Yes, you tune in like during the week and Sunday nights to those juicy, drama-filled reality shows. Let’s be honest. Reality TV is a guilty pleasure for many of us. From Basketball Wives to Love & Hip Hop , Black women continue to behave in such a way where we completely fulfill the exact same stereotype that we complain upon.
Our eyes are literally glued to the television screen while we rant about whose team we are on. Yes, there is a few reality shows featuring Black women setting a powerful example, but in truth there is no serious buzz from the content on the shows. From episode to episode we watch other women’s life through a looking glass just to get a quick glimpse into their lifestyle. Fights, baby mama drama, betrayal, and the classic “He said, She said” displays the same rage that usually ends not so sweetly.
There is already enough in real life that Black women have to go through. Does it help to cheer on for the next cast member to “sneak one” on next week’s show? With the constant hype on these reality shows, some women have shown an increased loss of reality that leads them to think it is acceptable for us to act this way. I mean, it is on TV and if it is shown to the world, it must be OK for us to plot a conspiracy against another woman because she did you “wrong”, right? Wrong.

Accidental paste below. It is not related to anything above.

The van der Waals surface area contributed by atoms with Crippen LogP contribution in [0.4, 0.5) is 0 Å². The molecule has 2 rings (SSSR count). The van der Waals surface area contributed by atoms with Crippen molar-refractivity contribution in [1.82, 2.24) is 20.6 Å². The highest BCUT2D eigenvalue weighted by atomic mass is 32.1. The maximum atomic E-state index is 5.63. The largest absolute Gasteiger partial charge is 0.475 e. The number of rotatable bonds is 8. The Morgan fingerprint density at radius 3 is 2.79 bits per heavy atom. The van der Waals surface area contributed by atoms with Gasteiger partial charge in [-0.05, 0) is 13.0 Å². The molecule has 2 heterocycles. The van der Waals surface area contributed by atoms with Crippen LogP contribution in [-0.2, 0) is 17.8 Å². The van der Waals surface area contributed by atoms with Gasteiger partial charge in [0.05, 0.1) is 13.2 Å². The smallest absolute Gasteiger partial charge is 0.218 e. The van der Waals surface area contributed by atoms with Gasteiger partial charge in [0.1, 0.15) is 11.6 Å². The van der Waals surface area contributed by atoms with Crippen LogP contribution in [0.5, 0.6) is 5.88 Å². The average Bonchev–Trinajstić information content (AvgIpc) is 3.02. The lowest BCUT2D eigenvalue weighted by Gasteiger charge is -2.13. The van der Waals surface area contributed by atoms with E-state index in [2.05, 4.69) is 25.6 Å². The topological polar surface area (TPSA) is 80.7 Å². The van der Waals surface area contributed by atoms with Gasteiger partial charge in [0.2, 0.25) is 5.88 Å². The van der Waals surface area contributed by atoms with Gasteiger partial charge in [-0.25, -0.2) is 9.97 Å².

Then there is another side to the love triangle. Some of the viewers know what they are doing are wrong, but it is still fun to watch. If television only showed people doing the right things, absolutely no one would watch. Now more than ever shows are less about the story-line and more about the drama.
Arguing, drink throwing, and hair pulling are all average aspects of most reality shows these days. People only think what they see when it comes to an impression of a person. If we continue to star in reality shows and nevertheless encourage it, the stereotypes will remain.